|by Anonymous||reply 96||01/31/2021|
Ten Senate Republicans propose compromise covid relief package, posing challenge for Biden
|by Anonymous||reply 97||01/31/2021|
I'd be willing to bet the compromise is "$ for corporations and very wealthy people ONLY".
|by Anonymous||reply 98||01/31/2021|
Trump is gone, he's past tense, and now it's on Biden to lead the efforts. It seems like numbers have gone down pretty quickly since his administration took over the white house and the CNN Covid death/infection ticker has disappeared as well after he be became President. We saw this in Italy and elsewhere. The virus burns hot and heavy and then it seems to dwindle, Maybe the holidays were our Wuhan/Italy moment that we were preparing for and our on our way to a steady decline. I hope so!
|by Anonymous||reply 99||01/31/2021|
Won't Biden lose some Democrats with the new GOP COVID plan?
No fucking way is Sanders going along with that plan.
|by Anonymous||reply 100||01/31/2021|
I finally got a vax appointment for my mother!
|by Anonymous||reply 101||01/31/2021|
Wisconsin Vaccine Saboteur Steven Brandenburg Is a Flat-Earther, FBI Document Reveals
Valerie Jarrett decries Sen. Cornyn (R-TX) scoffing at Biden’s transgender rights… NFL World Reacts To The Matthew Stafford, Patriots News The Daily Beast logoWisconsin Vaccine Saboteur Steven Brandenburg Is a Flat-Earther, FBI Document Reveals
The Wisconsin pharmacist who intentionally sabotaged hundreds of doses of the Moderna coronavirus vaccine because he thought COVID-19 was a hoax, also believes the earth is flat and the sky is actually a “shield put up by the Government to prevent individuals from seeing God.”
|by Anonymous||reply 102||01/31/2021|
If Biden were able able to get a 60 vote compromise Coronavirus bill passed it means he doesn’t need to use reconciliation to get around the filibuster on that one and can use the two reconciliation opportunities he has this year for other priorities. He shouldn’t waste much time on it in case it is a ruse to delay, but if it’s in good faith it’d be a great thing.
I don’t understand why the anti-vaxxers aren’t scared of wrongful death lawsuits.
|by Anonymous||reply 103||01/31/2021|
Flat earther’s are fascinatingly stupid. Their entire theory seems to be based on pictures of earth from NASA being composites.
|by Anonymous||reply 104||01/31/2021|
Biden adviser says prioritize 1st doses 'right now'; protest disrupts vaccinations at Dodger stadium: Today's key COVID updates
|by Anonymous||reply 105||01/31/2021|
No shots tomorrow due to snow storm
|by Anonymous||reply 106||01/31/2021|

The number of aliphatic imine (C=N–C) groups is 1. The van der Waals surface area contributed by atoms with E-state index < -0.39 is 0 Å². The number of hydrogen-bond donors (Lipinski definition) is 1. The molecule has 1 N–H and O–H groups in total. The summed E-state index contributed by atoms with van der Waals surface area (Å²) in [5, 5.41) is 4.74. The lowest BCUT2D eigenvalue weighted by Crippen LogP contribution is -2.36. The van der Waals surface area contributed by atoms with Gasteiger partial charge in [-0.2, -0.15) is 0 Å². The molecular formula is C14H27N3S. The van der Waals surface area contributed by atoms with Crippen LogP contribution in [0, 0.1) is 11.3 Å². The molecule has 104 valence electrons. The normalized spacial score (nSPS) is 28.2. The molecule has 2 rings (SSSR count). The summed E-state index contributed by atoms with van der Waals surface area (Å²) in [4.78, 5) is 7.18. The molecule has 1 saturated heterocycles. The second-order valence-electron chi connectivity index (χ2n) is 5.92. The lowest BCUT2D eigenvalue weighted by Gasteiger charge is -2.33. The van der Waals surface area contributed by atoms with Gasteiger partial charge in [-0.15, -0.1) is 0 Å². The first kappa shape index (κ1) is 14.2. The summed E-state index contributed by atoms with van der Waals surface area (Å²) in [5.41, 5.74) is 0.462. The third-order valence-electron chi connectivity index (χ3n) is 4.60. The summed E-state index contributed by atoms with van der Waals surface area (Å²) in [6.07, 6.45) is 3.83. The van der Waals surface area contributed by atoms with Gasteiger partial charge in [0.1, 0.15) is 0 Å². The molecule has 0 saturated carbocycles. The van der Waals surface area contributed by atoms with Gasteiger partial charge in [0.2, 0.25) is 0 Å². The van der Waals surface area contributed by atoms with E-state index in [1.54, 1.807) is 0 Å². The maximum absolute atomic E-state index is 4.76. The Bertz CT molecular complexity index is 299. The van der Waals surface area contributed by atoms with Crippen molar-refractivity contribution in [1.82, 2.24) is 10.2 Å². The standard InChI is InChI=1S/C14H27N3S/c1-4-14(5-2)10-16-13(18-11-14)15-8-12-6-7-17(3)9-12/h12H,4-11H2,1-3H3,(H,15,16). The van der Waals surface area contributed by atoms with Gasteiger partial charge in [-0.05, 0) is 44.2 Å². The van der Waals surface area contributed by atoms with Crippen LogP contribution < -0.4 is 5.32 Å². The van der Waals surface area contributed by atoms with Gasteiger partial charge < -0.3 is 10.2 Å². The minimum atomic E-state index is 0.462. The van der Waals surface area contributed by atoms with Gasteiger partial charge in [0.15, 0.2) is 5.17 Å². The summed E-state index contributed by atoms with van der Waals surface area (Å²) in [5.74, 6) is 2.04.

WSJ: Ten GOP Senators Push Biden for Smaller Relief Package
|by Anonymous||reply 107||01/31/2021|
Passing coronavirus relief more important than bipartisanship: Sen. Bernie Sanders
|by Anonymous||reply 108||01/31/2021|
US hospitalizations fall below 100,000 for the first time in nearly two months
From CNN’s Amanda Watts and Hollie Silverman
For the first time in nearly two months, current Covid-19 hospitalizations in the United States have fallen below 100,000, according to data from The Covid Tracking Project.
On Saturday, the US reported 97,561 Covid-19 hospitalizations, the data shows.
Before then, the last time the US had fewer than 100,000 current hospitalizations was December 1, 2020 -- 60 days ago.
On December 1, the United States had a 7-day average of roughly 163,000 new cases and 1,540 reported deaths per day, according to Johns Hopkins University.
Right now, the US has roughly the same new case average, but sees more than double the average daily deaths, with over 3,000 a day.
Hospitalizations have been dropping consistently since the start of the year, according to CTP. This past week was the first week since November 5 that no state has reached a new record high for current hospitalizations, according to CTP.
|by Anonymous||reply 109||01/31/2021|
WSJ: Timetables for vaccinating enough people to effectively curb Covid-19 are slipping in many countries, raising fears that a large portion of the world will still be battling the pandemic and its economic effects well into 2022 or beyond.
Just 10 countries are on track to vaccinate more than a third of their population this year.
|by Anonymous||reply 110||01/31/2021|
I'm 67 and live in Miami-Dade, a blue county in a red state.
To date, the governor has made damn sure that I cannot receive the vaccine.
|by Anonymous||reply 111||01/31/2021|
|by Anonymous||reply 112||01/31/2021|
I swear to Christ, if Biden gives in to the fucking repugs for a "skinny" COVID relief I'll be pissed as hell. Enough of this fucking pandering to a party that has done nothing but destroy. When are the dems gonna grow some balls. Joe, the GOP will never be your friends and they will never play fair. Enough of this Charlie Brown trying to kick the football shit.
|by Anonymous||reply 113||01/31/2021|
That article at R110 is ridiculous.
[quote]At the current rates of vaccination, only about 10% of the world would be inoculated by the end of the year and 21% by the close of 2022
Vaccinations literally started a month ago in any numbers at all. What a ridiculous and misleading projection. We will not be at current levels for long. In fact, we are increasing every single day. And, now that Johnson and Johnson and Astrazeneca will probably be okayed for at least people under 65 around the world, that acceleration will increase. I mean, really, why even write this shit that is out of date before you even publish it? Alarmist crap.
|by Anonymous||reply 114||01/31/2021|
COVID-19 tests now available in Oakland airport vending machines
Travelers passing through Oakland International Airport will now be able to grab a COVID-19 test out of a vending machines, officials said.